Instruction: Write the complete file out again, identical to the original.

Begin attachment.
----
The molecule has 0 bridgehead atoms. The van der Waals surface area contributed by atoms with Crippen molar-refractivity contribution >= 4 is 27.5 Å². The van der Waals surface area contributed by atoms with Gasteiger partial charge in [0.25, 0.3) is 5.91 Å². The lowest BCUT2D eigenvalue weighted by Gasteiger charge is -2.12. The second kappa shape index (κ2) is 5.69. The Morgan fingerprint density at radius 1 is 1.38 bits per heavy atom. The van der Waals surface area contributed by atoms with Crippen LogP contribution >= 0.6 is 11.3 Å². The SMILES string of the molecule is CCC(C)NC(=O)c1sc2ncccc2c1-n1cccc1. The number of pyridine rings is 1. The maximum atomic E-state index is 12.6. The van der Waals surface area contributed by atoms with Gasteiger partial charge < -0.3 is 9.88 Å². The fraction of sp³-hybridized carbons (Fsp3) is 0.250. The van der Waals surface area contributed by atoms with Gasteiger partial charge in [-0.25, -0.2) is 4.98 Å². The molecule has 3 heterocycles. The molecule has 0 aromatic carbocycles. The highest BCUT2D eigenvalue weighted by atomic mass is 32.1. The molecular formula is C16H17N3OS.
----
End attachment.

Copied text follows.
The molecule has 0 bridgehead atoms. The van der Waals surface area contributed by atoms with Crippen molar-refractivity contribution >= 4 is 27.5 Å². The van der Waals surface area contributed by atoms with Gasteiger partial charge in [0.25, 0.3) is 5.91 Å². The lowest BCUT2D eigenvalue weighted by Gasteiger charge is -2.12. The second kappa shape index (κ2) is 5.69. The Morgan fingerprint density at radius 1 is 1.38 bits per heavy atom. The van der Waals surface area contributed by atoms with Crippen LogP contribution >= 0.6 is 11.3 Å². The SMILES string of the molecule is CCC(C)NC(=O)c1sc2ncccc2c1-n1cccc1. The number of pyridine rings is 1. The maximum atomic E-state index is 12.6. The van der Waals surface area contributed by atoms with Gasteiger partial charge < -0.3 is 9.88 Å². The fraction of sp³-hybridized carbons (Fsp3) is 0.250. The van der Waals surface area contributed by atoms with Gasteiger partial charge in [-0.25, -0.2) is 4.98 Å². The molecule has 3 heterocycles. The molecule has 0 aromatic carbocycles. The highest BCUT2D eigenvalue weighted by atomic mass is 32.1. The molecular formula is C16H17N3OS.